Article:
Head of the Legal Committee of the (suspended) Teachers Syndicate Basil al-Harb told Al-Monitor, “The arrest of teachers’ representatives in this way and the suspension of the work of the elected syndicate led to a loss of confidence in the executive and legislative authority. This will be reflected in electoral choices, especially since the parliament stood idle in the teachers' crisis.”
The Independent Election Commission — the official body responsible for the elections — believes that boycotting parliamentary elections is not in the interest of those who have pending issues or demands, and those who want change.
The commission’s spokesman, Jihad al-Momani, told Al-Monitor, “The Islamic Action Front talks about prior security pressures on potential candidates. But the Independent Election Commission provides sure and unquestionable guarantees on the integrity of the elections.”
He said that these guarantees start with the voters’ lists in which the names of voters are listed automatically. “There is no transfer of votes from one constituency to another,” he noted. “The other guarantees include monitoring the election process and the supervision of the vote-counting process by observers, delegates and the media.”
Addressing those calling for a boycott, he added, “The way to bring about change is by participating in the elections and heading to the ballots. This is how representatives of the people are elected to the constitutionally recognized legislative authority. Boycott is a right, but participation is also a right and a duty. Those who boycott elections will still have someone speaking on their behalf in parliament. We do not object to the boycott, but we want everyone to participate.”
In regard to restoring confidence in the elections after the suspension of the work of elected councils such as the Teachers Syndicate, Momani said, “We are building a new trust relationship. The presence of the commission has created confidence, but this is just the beginning. Trust is built slowly and we are keen on holding fair elections to gain this trust. We do not supervise the Teachers Syndicate’s elections; this is an issue between teachers and the government.”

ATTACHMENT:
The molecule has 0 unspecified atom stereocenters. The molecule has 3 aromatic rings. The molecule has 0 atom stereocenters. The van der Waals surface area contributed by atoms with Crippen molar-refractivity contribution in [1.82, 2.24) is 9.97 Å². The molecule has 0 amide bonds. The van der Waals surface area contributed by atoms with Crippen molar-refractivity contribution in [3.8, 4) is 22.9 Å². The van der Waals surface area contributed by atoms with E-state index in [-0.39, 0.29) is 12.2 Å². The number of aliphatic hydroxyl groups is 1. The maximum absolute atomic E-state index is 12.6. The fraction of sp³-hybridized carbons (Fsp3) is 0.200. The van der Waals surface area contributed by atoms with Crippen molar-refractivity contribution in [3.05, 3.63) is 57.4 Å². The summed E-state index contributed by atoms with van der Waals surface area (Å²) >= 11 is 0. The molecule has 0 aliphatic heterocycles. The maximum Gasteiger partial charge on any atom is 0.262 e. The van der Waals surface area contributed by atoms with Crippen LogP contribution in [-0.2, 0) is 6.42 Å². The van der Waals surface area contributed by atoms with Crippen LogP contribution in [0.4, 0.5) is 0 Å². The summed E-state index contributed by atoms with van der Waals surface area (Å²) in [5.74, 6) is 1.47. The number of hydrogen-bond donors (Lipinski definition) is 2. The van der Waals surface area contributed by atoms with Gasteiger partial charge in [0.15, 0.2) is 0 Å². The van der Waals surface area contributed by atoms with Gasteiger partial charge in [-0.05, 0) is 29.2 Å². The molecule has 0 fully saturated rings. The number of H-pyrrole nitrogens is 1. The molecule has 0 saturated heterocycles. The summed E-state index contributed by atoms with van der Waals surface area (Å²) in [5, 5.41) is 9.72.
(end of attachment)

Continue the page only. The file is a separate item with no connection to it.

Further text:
The last parliamentary elections in 2016 saw a voter turnout of 36%, but questions arise as to whether the Islamists’ boycott will affect the turnout in the next elections. An expert on parliamentary affairs and journalist Walid Hosni believes that “the Islamists’ boycott will not significantly affect the electoral turnout or shape of the next parliament.”
He told Al-Monitor, “The reservoir of votes among the Muslim Brotherhood’s voters was undermined by the defect of leaders and the formation of other parties. But the turnout will not be affected.”
He added, “The next parliament may witness the absence of an opposition parliamentary bloc. I think the Muslim Brotherhood’s threat to boycott the elections aims to seal a certain deal or to oblige the government to provide guarantees for the integrity of the elections.”
According to Rased, a Jordanian nongovernmental organization that monitors elections and government activities, 1,076 Jordanian men and women plan to run in the upcoming parliamentary elections. Rased noted that 42 parties will participate in the elections and six of the 48 licensed parties have yet to make up their mind.